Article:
Because we used the index, DynamoDB only had to read two items, so it only used two read capacity units. If we had done a table scan, then filtered on customer ID, then DynamoDB would've had to scan through all of the items in the table, which would've cost us hundreds of read units.
Let's now try the same thing on the Line Items table. We can click on Order Line Items table in the left. When we open the drop-down here, we see three options. We can scan the full table, scan our Product ID index, which is the global secondary index, or scan our local secondary index, Status index. So let's say we wanted to find all of the orders that contained a particular product. We can select Query and pick Product ID index. We can enter a product ID, like 90805, and click Start Search. Ah-ha. There are seven line items that reference that product ID. You can see the shipped items appear above the unshipped items, but that we can see both of those in this view.
We could also provide a specific status value in the query. If we type "Unshipped" into the status field, and then click Start Search again, this time it only returns the two records that match both the product ID and the status of Unshipped. It uses only two read capacity units, since everything was done through the index structure.
Now, let's run the same queries and code using the Python environment that we worked with earlier. We'll start with a little boilerplate, just like before, and we'll create a Table object so that we can work with the Order Line Items table. Now we can do a full scan of the Product ID index by passing the index name as one of the parameters to the Scan API call. We've added the index name parameter to the Scan call, but otherwise it's just like the scans we did earlier. Let's run it and see what it returns. There are 722 items here. That's a lot of data. A full scan of the index isn't that useful, so let's do a query instead. Just like we did in the console, let's query for all the items with product ID 90805. This looks just like our earlier queries with a key condition expression, but now we've added an index name to it. When we run it, we see seven items that match the product ID, the same as we saw in the console. Just like we did in the console, we could also query for both a product ID and a shipping status. When we run that, we see two unshipped items just like we expected.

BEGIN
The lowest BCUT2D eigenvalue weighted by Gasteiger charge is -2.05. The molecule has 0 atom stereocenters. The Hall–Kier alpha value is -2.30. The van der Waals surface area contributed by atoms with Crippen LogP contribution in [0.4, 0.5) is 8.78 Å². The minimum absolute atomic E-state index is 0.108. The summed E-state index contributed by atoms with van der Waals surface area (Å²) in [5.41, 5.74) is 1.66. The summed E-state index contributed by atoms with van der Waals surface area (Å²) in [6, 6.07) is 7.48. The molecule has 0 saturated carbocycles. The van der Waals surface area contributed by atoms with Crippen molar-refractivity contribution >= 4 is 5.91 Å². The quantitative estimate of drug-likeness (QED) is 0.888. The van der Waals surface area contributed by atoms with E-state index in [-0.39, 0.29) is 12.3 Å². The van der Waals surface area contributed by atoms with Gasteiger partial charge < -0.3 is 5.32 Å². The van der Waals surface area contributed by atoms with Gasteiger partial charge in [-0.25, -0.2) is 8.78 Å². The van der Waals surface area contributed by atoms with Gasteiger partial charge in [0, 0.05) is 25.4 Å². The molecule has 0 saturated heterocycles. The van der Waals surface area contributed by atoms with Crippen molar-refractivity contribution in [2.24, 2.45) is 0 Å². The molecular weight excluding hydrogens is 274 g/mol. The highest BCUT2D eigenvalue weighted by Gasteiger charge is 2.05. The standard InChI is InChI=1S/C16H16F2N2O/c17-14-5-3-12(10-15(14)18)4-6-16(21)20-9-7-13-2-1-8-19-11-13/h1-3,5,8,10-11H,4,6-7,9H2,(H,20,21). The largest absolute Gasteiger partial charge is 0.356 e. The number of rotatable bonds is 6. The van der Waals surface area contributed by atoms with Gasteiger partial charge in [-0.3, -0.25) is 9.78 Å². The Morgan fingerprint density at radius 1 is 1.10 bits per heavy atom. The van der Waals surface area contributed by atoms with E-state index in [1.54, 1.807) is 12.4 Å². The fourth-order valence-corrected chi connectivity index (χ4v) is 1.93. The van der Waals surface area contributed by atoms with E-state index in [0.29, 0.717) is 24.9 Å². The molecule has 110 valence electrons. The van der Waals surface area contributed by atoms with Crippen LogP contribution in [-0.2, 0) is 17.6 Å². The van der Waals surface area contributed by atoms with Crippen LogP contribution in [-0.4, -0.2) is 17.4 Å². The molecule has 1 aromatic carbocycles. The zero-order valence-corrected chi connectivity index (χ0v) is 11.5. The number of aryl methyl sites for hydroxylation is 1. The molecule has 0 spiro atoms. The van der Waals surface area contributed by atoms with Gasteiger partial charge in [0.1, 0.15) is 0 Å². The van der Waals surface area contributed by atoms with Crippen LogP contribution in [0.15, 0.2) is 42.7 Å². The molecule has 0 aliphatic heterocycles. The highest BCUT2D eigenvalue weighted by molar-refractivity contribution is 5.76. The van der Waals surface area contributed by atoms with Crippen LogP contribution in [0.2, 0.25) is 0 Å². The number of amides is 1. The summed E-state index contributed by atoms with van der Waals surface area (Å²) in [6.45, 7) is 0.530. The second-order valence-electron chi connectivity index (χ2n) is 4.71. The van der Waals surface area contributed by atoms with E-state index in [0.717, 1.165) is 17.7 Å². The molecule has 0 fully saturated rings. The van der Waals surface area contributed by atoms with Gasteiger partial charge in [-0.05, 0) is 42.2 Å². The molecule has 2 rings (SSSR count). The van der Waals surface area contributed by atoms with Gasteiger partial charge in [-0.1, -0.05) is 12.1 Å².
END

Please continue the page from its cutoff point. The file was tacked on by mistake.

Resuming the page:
So that's all there is to it. Every scan and query option that was available for the main table you can also do with an index just by adding the index name parameter to the API request.
Ryan is the Storage Operations Manager at Slack, a messaging app for teams. He leads the technical operations for Slack's database and search technologies, which use Amazon Web Services for global reach.
Prior to Slack, Ryan led technical operations at Pinterest, one of the fastest-growing social networks in recent memory, and at Runscope, a debugging and testing service for APIs.
Ryan has spoken about patterns for modern application design at conferences including Amazon Web Services re:Invent and O'Reilly Fluent. He has also been a mentor for companies participating in the 500 Startups incubator.